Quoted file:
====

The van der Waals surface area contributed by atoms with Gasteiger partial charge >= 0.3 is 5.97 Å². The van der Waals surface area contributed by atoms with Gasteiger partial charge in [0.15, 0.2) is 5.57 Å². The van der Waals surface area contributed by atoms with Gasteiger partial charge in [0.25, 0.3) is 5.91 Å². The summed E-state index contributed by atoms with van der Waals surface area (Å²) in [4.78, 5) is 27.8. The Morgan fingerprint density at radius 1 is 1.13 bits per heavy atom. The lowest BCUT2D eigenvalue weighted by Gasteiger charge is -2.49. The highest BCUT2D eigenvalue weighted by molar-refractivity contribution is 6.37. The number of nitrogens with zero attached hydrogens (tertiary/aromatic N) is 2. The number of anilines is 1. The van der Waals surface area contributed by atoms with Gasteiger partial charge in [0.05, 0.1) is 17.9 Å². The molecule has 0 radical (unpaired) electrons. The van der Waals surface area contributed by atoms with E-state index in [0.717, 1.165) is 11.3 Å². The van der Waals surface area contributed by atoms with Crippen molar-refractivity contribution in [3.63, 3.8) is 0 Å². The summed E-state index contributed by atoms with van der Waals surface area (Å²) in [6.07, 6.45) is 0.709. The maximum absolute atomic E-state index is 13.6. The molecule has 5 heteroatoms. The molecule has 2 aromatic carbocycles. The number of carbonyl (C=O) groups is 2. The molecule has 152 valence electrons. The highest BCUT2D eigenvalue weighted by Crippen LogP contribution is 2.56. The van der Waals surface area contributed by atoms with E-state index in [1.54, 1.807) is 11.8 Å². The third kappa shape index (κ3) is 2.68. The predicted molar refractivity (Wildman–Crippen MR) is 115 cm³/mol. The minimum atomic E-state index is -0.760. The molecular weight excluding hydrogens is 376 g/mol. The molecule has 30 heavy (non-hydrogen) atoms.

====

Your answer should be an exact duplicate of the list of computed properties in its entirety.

The van der Waals surface area contributed by atoms with Gasteiger partial charge >= 0.3 is 5.97 Å². The van der Waals surface area contributed by atoms with Gasteiger partial charge in [0.15, 0.2) is 5.57 Å². The van der Waals surface area contributed by atoms with Gasteiger partial charge in [0.25, 0.3) is 5.91 Å². The summed E-state index contributed by atoms with van der Waals surface area (Å²) in [4.78, 5) is 27.8. The Morgan fingerprint density at radius 1 is 1.13 bits per heavy atom. The lowest BCUT2D eigenvalue weighted by Gasteiger charge is -2.49. The highest BCUT2D eigenvalue weighted by molar-refractivity contribution is 6.37. The number of nitrogens with zero attached hydrogens (tertiary/aromatic N) is 2. The number of anilines is 1. The van der Waals surface area contributed by atoms with Gasteiger partial charge in [0.05, 0.1) is 17.9 Å². The molecule has 0 radical (unpaired) electrons. The van der Waals surface area contributed by atoms with E-state index in [0.717, 1.165) is 11.3 Å². The van der Waals surface area contributed by atoms with Crippen molar-refractivity contribution in [3.63, 3.8) is 0 Å². The summed E-state index contributed by atoms with van der Waals surface area (Å²) in [6.07, 6.45) is 0.709. The maximum absolute atomic E-state index is 13.6. The molecule has 5 heteroatoms. The molecule has 2 aromatic carbocycles. The number of carbonyl (C=O) groups is 2. The molecule has 152 valence electrons. The highest BCUT2D eigenvalue weighted by Crippen LogP contribution is 2.56. The van der Waals surface area contributed by atoms with E-state index in [1.54, 1.807) is 11.8 Å². The third kappa shape index (κ3) is 2.68. The predicted molar refractivity (Wildman–Crippen MR) is 115 cm³/mol. The minimum atomic E-state index is -0.760. The molecular weight excluding hydrogens is 376 g/mol. The molecule has 30 heavy (non-hydrogen) atoms.